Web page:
TWO men have been found guilty of the manslaughter of a man following an incident at the Poplar Kitten pub in Harlow.
Andrew Watt, 48, died in hospital on August 19, 2017, as a direct result of head injuries he had suffered outside the pub two days before.
Today, (Wednesday, February 13) 27-year-old Anton Collins, of Hookfield, Harlow, was found guilty of manslaughter at Chelmsford Crown Court. He was found not guilty of ABH.
Jack Jordan, 24, of Davenport, Harlow, was found guilty of manslaughter.
The court heard how Jordan and Collins had been drinking in the pub at the same time as Mr Watt and a group of friends who were all regular customers.
Just after 10pm an argument ensued about an alleged £20 debt owed by Mr Watt’s friend 49-year-old Andrew Stephen to the father of Anton Collins.
As the argument continued Anton Collins and Jack Jordan became more and more threatening towards Mr Watt and Mr Stephen.
Both men were acting together intent on violence. At one point Jack Jordan slapped Mr Watt across the face and then bragged about his actions at the bar.
A short while later the argument reignited culminating in Mr Watt being assaulted and falling to the floor. Both men fled the scene.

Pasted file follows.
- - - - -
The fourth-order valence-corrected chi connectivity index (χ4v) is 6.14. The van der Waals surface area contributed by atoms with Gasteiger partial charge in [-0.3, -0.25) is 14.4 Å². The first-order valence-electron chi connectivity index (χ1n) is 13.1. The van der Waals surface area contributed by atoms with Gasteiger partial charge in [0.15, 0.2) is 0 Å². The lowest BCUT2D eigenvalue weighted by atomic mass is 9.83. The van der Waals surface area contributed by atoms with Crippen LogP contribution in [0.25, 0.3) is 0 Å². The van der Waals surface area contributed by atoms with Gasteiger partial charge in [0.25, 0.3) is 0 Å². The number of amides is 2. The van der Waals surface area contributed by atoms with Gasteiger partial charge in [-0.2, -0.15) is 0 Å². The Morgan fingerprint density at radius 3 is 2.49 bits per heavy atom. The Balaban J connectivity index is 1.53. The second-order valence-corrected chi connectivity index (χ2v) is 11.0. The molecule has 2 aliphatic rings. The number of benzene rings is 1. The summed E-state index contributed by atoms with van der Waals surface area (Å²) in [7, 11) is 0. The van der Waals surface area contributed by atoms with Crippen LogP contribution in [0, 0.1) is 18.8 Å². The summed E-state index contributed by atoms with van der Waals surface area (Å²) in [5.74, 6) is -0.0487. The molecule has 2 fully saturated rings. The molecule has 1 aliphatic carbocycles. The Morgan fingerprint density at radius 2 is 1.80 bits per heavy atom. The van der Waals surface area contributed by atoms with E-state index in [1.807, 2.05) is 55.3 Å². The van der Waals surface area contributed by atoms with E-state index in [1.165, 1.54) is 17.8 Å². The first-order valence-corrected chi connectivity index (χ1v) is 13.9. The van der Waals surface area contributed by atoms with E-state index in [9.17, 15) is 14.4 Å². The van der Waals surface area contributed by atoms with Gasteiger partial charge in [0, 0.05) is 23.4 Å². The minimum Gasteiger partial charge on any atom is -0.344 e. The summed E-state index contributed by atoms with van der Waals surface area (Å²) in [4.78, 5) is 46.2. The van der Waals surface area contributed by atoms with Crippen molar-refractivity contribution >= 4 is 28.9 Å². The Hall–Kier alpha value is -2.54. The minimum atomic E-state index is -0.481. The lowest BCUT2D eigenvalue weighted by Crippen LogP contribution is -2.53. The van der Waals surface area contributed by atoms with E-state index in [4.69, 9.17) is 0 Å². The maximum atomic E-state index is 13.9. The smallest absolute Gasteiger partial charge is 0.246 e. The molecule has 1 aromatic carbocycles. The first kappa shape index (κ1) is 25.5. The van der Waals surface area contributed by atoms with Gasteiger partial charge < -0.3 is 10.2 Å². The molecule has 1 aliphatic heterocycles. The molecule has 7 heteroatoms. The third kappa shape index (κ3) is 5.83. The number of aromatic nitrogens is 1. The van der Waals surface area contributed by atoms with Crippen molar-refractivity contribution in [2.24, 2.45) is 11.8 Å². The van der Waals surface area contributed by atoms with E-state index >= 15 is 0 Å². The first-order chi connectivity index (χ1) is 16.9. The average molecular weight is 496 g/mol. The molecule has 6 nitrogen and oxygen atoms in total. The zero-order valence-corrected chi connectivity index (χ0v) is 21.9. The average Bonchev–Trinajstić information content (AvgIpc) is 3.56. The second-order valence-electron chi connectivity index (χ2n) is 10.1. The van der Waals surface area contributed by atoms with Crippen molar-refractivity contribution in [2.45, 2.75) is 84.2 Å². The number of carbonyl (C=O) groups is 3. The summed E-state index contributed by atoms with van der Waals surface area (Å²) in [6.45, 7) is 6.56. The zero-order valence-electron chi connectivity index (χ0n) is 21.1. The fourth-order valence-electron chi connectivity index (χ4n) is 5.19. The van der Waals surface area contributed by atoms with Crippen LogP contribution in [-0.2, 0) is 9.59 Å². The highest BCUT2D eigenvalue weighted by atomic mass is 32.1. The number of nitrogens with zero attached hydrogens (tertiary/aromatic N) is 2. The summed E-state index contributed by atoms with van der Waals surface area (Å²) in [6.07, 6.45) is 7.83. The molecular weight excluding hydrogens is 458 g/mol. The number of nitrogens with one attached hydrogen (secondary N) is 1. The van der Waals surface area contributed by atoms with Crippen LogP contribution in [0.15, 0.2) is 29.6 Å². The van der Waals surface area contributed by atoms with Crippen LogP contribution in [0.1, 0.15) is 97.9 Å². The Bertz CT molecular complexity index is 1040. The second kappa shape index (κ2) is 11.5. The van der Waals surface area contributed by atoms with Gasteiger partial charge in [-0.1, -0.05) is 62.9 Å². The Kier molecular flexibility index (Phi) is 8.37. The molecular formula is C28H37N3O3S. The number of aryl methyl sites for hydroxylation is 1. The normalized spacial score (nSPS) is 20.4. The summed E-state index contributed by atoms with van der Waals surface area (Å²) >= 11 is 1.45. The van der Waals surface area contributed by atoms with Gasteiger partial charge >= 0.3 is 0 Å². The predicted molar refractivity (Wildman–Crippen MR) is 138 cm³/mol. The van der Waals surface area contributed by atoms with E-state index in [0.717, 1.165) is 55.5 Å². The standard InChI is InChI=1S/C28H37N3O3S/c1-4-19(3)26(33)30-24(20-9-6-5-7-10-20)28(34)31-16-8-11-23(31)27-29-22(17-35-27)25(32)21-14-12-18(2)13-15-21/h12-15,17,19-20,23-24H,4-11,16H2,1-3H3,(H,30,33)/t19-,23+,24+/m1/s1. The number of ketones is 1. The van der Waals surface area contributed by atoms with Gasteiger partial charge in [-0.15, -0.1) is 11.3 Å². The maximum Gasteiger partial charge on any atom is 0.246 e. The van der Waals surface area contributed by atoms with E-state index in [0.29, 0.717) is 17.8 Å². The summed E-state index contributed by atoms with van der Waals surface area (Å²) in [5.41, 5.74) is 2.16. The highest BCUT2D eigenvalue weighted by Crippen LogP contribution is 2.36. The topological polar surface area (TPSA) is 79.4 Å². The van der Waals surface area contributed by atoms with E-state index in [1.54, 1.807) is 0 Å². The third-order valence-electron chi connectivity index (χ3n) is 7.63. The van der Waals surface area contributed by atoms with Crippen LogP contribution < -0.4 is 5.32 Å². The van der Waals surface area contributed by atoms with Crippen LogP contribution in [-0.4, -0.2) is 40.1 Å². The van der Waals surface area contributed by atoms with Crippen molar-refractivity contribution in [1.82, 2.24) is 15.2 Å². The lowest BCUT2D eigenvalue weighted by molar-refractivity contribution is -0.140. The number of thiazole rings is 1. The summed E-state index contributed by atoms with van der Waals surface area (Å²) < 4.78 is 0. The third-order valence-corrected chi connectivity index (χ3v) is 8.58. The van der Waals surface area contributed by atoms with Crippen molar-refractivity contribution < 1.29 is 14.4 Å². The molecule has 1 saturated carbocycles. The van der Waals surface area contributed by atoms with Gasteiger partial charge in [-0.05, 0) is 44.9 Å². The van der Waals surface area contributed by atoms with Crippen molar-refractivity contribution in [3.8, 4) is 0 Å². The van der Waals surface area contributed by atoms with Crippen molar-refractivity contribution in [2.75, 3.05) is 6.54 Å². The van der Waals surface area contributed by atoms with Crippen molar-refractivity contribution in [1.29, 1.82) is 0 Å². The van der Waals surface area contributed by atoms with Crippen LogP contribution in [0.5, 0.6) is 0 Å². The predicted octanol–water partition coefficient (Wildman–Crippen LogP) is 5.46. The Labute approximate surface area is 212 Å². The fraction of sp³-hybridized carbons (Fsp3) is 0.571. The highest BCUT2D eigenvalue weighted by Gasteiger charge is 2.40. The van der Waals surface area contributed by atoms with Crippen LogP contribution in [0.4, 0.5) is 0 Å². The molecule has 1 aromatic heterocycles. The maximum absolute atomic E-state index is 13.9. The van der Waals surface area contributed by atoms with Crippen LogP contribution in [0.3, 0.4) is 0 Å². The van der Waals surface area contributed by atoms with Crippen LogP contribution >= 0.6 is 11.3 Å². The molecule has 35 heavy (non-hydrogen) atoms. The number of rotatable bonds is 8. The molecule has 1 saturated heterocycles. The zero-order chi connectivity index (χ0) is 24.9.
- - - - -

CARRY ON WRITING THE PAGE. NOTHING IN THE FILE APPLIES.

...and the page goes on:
Mr Watt was airlifted to Addenbrooke’s Hospital in Cambridge but sadly his injuries could not be treated. He remained on life support machines until Saturday, August 19, 2017, to allow his organs to be donated.
Collins was initially arrested on suspicion of grievous bodily harm on August 18, 2017, with Jordan arrested on suspicion of the same offence the following day.
Both were then released on bail, then released under investigation. They received summons to appear at court in June 2018 to answer charges of manslaughter, with Collins to answer an additional charge of causing actual bodily harm.
The pair pleaded not guilty to all charges in the lead-up to the trial.
Senior Investigating Officer Detective Chief Inspector Martin Pasmore, of the Kent and Essex Serious Crime Directorate, said: “My thoughts are with Mr Watts’ family at this incredibly difficult time. They have shown immense bravery throughout this trial, especially when Mr Watts’ good character was being scrutinised in the attempts for Collins and Jordan to claim he was the aggressor.
“This tragic death could have been easily avoided. Both Collins and Jordan were repeatedly asked by other customers to calm down but they would not listen. Instead they were hell bent on using violence. This again highlights the risk of throwing punches when alcohol in involved. I implore members of the public to consider their actions when they’ve been drinking.
“Assaulting people is never acceptable, alcohol isn’t an excuse, and you could end someone’s life for no more than a disagreement.”
Both men are due to be sentenced on March 15.
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